That said, I'm just using PSK at this point and I do know the equally frustrating hassle of trying to configure some crazy EAP thing in config files so, in that case you'd maybe be better off not switching until it's fully supported by NetworkManager or whatever config tool you're using supports it as well. Probably the question Ubuntu will be answering here, does it support most user configs well enough and that idk, but all else equal it definitely seems to be an improvement other ways I can tell.

Plays nicer with systemd-networkd and dbus for sure, or no other config service at all since it can handle basic DHCP, just maybe not fancy things like "use ISP's DNS but enforce DNSSEC so at least i know they aren't evilly changing records"
Patola 13 Aug
And while Canonical is so busy trying to change what's already working, on the other side they haven't even touched for one week the one thing that's preventing GeForce NOW from running (and which was an error from their part in first place): https://bugs.launchpad.net/ubuntu/+source/libva-utils/+bug/1890815
Nanobang 14 Aug
I don't like the way this all sounds like it's already such a done deal, a fait accompli; like it's not a matter of if Ubuntu's going to move to iwd, but only a matter of when.

It would be one thing if this Lukas Märdian were asking users to test out iwd because it was being considered as a replacement for wpa_supplicant. Fine, let's give it a shot. But that's not what Lukas is asking at all. Lukas is asking users to see if iwd is "ready for prime time," that is, if it's ready to become Ubuntu's new default.

Why is this even happening? Iwd isn't better than wpa_supplicant. There's no promise that it ever will be better. There's just some vague hand-waving and talk of "potential."

Does Canonical make these decisions using a Magic 8-ball?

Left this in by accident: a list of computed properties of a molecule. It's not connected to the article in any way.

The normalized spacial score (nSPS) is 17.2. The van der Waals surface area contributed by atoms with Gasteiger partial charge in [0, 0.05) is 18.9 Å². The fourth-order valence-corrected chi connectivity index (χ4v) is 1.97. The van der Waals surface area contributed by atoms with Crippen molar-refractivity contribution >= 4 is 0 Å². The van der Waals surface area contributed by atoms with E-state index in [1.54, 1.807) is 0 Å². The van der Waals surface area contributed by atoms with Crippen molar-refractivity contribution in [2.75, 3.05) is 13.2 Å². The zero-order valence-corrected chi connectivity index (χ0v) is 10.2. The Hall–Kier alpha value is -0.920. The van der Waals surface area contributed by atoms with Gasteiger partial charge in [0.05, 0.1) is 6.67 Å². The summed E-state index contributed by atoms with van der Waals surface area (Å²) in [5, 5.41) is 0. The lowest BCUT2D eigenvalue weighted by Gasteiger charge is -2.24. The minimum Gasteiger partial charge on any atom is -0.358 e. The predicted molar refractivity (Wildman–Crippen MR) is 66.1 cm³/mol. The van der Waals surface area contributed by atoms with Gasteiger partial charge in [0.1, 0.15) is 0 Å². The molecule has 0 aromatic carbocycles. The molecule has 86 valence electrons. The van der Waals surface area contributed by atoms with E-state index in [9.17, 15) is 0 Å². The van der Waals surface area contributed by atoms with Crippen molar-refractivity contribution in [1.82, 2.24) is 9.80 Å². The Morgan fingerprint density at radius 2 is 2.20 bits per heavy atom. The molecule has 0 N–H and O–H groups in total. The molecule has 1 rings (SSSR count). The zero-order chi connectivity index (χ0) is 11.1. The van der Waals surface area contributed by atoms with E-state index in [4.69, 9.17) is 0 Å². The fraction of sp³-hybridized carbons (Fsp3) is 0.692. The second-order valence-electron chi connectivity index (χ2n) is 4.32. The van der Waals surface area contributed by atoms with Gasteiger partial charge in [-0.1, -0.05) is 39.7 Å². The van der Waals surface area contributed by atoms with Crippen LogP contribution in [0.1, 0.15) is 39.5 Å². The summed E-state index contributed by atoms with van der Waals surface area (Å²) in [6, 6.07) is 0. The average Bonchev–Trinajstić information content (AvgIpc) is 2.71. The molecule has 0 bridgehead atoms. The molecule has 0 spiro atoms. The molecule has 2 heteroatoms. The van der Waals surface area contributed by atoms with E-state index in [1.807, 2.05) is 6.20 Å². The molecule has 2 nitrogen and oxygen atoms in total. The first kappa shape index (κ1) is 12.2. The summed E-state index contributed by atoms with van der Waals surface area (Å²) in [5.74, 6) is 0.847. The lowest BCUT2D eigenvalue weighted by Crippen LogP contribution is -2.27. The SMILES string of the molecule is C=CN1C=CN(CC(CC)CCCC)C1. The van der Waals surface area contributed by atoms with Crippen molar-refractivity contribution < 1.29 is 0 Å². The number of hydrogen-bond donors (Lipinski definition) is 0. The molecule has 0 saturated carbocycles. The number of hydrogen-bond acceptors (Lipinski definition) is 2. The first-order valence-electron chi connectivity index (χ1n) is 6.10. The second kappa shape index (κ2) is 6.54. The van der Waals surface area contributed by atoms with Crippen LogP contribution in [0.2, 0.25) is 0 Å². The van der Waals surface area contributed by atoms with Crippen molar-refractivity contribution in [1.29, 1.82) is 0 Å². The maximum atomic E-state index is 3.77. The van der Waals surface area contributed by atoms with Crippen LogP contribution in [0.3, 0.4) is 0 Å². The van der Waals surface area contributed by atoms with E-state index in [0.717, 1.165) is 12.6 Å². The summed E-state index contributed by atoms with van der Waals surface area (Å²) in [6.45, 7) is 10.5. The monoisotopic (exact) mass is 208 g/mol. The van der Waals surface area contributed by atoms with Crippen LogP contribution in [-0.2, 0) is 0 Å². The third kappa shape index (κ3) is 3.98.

QuoteQuestion: "O Magic 8-ball, should we make our own mobile phone from scratch?"

*shake, shake, shake*

Answer: "Signs point to yes."

Is iwd even open source?

I love Ubuntu, but gawds it makes me crazy sometimes.


Last edited by Nanobang on 14 August 2020 at 2:11 pm UTC
Tuxee 14 Aug
Quoting: NanobangIs iwd even open source?

Of course it is. And it has been in your repositories for quite some time already. It's just not installed as default. You can find more about here for example

https://git.kernel.org/pub/scm/network/wireless/iwd.git/about/
tuubi 14 Aug
Quoting: NanobangIs iwd even open source?

I love Ubuntu, but gawds it makes me crazy sometimes.
It wouldn't have a damn git repo on kernel.org if it wasn't open source, now would it? Took like ten seconds to check.

The reason there hasn't been much debate about this is because iwd is simply better than wpa_supplicant, and the only question is if it's ready for prime time. That's why Canonical is looking for feedback. Note that this isn't a Canonical project. They've had their NIH moments, but this isn't one of them.

Check out the iwd wiki for more info unless you'd rather just shout at Canonical to get off your lawn. ;)
Hori 16 Aug
Quoting: PatolaAnd while Canonical is so busy trying to change what's already working, on the other side they haven't even touched for one week the one thing that's preventing GeForce NOW from running (and which was an error from their part in first place): https://bugs.launchpad.net/ubuntu/+source/libva-utils/+bug/1890815
Ah yes, It'd be really nice if GeForce NOW worked. It's just one of those things that makes switching to Linux more viable, for a gamer. For the (relatively few) games that don't work (natively or with Steam Play), they could just use GFN, for free.